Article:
For decades, historians cited Mary Colter as the key architect and designer for early 20th-century buildings in the Fred Harvey Company and the Santa Fe Railroad, including iconic structures at Grand Canyon National Park and La Posada in Winslow, Arizona.
A book published last month on Amazon Kindle by Fred Shaw with the title “False Architect: The Mary Colter Hoax” maintains Colter never was trained as an architect and that she falsely claimed designs by others. Shaw’s well-researched volume threatens to upend at least 60 years of the Colter mythos.
Shaw, a banking executive in the Chicago area, said he intended to write a book about Kansas City architect Louis Curtiss, whose work for the Santa Fe Railroad also dots the American Southwest. As Shaw began his research into Curtiss’ colleague Colter, he found discrepancies in her claimed history after perusing newspapers, magazines, U.S. Census data and other resources.
Shaw says many distortions in Colter’s record began with Colter herself. During the early 1950s, National Park Service officials requested information about her history with the Santa Fe Railroad and Fred Harvey Company for an archive. Colter’s eventual submissions became key source material for several books, including Virginia Grattan’s “Mary Colter: Builder Upon the Red Earth” in 1980.
Shaw acknowledges he couldn’t have written “False Architect” without access to online archives, including Newspapers.com and Google Books, that allowed him to double-check Colter’s claims. He also insists Colter’s history wasn’t thoroughly vetted by authors.
Footnotes, credits for hundreds of images and the bibliography take up about 25 percent of Shaw’s book, so no one can accuse him of not doing his homework.
A summary of a few findings in “False Architect: The Mary Colter Hoax”:
— Colter had no architectural training. She attended the California School of Design in San Francisco, but the college did not offer classes in architecture or mechanical drawing. It’s possible Colter could have been self-taught in architecture, much like Charles Eads did before designing his Eads Bridge in St. Louis. But no verified architectural drawings by Colter have emerged.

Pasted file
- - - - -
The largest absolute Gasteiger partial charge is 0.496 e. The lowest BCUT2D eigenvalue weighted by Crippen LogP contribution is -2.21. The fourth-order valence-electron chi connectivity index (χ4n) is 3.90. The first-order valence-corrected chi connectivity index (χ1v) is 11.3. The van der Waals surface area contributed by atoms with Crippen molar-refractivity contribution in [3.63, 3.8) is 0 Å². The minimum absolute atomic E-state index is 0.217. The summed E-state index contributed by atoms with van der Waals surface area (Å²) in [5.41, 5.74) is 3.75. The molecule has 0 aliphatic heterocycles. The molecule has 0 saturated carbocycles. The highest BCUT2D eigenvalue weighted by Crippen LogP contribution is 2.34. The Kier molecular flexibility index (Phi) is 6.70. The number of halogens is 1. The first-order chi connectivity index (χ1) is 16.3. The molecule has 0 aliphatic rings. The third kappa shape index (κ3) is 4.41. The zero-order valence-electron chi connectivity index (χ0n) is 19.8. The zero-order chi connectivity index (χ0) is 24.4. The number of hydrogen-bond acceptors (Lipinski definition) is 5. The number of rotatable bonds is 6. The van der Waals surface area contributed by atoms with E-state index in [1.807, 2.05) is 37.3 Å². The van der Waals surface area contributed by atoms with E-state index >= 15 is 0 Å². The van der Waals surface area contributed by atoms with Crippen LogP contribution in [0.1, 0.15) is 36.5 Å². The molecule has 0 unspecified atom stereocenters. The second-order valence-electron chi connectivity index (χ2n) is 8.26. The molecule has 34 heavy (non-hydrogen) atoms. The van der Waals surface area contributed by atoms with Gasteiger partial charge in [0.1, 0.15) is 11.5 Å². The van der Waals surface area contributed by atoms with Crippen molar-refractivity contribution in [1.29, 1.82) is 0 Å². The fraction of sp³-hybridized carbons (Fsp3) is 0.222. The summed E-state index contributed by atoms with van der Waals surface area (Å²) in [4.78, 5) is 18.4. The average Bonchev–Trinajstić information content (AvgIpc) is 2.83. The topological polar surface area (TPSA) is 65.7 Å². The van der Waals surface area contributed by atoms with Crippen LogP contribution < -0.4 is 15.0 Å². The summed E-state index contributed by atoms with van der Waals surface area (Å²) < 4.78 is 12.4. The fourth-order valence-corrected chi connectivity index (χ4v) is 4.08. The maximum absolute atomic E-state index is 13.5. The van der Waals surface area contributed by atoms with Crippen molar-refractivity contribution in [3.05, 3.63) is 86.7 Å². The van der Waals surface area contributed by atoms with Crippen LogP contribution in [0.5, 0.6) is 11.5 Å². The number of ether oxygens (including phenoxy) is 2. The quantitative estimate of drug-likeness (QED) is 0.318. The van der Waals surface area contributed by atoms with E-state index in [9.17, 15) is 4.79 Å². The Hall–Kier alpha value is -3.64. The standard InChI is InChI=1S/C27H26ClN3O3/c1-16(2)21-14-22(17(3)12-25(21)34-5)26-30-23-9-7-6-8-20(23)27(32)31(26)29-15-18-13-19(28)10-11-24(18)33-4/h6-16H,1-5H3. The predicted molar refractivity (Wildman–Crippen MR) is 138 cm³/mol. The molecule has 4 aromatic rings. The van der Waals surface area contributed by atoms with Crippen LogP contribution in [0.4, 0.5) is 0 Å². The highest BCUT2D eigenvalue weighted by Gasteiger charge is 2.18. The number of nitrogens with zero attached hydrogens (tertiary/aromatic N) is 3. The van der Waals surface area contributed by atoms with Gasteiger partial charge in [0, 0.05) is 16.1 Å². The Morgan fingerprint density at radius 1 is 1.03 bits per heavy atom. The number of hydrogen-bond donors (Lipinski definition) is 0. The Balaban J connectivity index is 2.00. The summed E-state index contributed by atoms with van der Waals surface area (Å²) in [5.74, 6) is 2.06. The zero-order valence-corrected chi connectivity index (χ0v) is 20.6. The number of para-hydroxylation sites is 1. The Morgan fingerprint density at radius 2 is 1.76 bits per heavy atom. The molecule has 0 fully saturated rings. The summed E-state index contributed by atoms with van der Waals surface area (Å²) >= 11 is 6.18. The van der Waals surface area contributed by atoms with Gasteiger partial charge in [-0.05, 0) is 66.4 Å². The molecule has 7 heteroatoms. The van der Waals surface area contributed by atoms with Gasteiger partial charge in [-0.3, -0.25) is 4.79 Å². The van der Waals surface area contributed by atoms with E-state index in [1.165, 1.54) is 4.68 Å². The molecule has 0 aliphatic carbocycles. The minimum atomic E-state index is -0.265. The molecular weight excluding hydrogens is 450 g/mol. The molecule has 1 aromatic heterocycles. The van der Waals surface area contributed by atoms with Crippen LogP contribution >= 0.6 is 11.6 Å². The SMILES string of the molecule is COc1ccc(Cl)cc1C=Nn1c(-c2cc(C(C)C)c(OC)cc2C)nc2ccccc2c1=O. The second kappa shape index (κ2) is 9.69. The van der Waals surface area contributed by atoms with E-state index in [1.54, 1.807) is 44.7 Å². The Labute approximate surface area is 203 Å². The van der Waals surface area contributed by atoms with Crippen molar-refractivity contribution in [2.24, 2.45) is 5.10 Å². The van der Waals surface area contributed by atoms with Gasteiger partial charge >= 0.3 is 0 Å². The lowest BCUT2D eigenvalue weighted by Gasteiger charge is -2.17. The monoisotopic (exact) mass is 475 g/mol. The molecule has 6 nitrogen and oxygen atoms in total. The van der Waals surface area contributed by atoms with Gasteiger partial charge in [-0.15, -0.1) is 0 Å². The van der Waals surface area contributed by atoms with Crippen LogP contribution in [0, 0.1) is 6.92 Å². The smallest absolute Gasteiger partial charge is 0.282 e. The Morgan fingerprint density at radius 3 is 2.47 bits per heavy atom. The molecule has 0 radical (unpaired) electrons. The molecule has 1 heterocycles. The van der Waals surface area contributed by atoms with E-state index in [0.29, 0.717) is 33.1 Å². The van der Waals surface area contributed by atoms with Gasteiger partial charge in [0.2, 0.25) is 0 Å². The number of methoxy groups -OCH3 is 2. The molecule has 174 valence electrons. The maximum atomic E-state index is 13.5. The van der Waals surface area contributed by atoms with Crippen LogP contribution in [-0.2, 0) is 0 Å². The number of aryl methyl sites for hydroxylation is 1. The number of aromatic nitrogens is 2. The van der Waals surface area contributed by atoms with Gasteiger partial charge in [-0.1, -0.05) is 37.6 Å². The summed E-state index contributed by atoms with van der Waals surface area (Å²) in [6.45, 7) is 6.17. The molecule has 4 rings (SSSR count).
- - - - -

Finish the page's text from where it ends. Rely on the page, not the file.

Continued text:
— Colter claimed she designed the Avarado Hotel and its Indian Building in Albuquerque. She did not. Shaw shows through newspaper and magazine articles in 1901 and early 1902 that Charles Whittlesey, an architect for the Santa Fe Railroad, designed the interior, exterior and furnishings of those buildings. The Avarado opened in May 1902. Colter wasn’t employed by Fred Harvey until at least June 1902. Before, she worked as an art teacher in St. Paul, Minnesota. (The Avarado was demolished in 1970, to the regret of many Albuquerque residents.)
— Colter falsely claimed architectural roles for the Grand Canyon’s El Tovar Hotel, Hopi House, Hermit’s Rest, Lookout Studio, Phantom Ranch, Desert View Watch Tower and Bright Angel Lodge. Whittlesey designed El Tovar in 1902, before Colter’s arrival, and he designed Hopi House. The architectural origins of other structures proved more difficult, as blueprints submitted to the railroad often were unsigned. But Shaw shows convincingly through comparisons of known architectural and lettering styles that many Grand Canyon structures were designed by Curtiss, Robert Raney or other Santa Fe Railroad architects.